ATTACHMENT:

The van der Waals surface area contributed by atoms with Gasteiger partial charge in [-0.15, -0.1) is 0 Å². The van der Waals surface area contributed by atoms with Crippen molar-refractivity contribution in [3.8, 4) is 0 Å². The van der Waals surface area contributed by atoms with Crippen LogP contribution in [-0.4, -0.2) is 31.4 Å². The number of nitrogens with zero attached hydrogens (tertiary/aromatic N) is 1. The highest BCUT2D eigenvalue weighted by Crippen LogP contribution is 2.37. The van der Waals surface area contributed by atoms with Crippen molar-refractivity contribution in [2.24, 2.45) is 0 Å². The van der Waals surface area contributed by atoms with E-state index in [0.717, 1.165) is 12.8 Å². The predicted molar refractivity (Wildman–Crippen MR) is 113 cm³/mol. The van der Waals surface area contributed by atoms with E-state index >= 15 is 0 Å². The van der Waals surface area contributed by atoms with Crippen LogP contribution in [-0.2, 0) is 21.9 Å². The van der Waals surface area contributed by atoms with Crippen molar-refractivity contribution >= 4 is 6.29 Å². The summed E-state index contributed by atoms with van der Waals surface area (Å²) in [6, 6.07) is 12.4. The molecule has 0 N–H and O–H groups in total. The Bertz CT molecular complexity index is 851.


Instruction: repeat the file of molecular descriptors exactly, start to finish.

The van der Waals surface area contributed by atoms with Gasteiger partial charge in [-0.15, -0.1) is 0 Å². The van der Waals surface area contributed by atoms with Crippen molar-refractivity contribution in [3.8, 4) is 0 Å². The van der Waals surface area contributed by atoms with Crippen LogP contribution in [-0.4, -0.2) is 31.4 Å². The number of nitrogens with zero attached hydrogens (tertiary/aromatic N) is 1. The highest BCUT2D eigenvalue weighted by Crippen LogP contribution is 2.37. The van der Waals surface area contributed by atoms with Crippen molar-refractivity contribution in [2.24, 2.45) is 0 Å². The van der Waals surface area contributed by atoms with E-state index in [0.717, 1.165) is 12.8 Å². The predicted molar refractivity (Wildman–Crippen MR) is 113 cm³/mol. The van der Waals surface area contributed by atoms with E-state index >= 15 is 0 Å². The van der Waals surface area contributed by atoms with Crippen LogP contribution in [-0.2, 0) is 21.9 Å². The van der Waals surface area contributed by atoms with Crippen molar-refractivity contribution >= 4 is 6.29 Å². The summed E-state index contributed by atoms with van der Waals surface area (Å²) in [6, 6.07) is 12.4. The molecule has 0 N–H and O–H groups in total. The Bertz CT molecular complexity index is 851.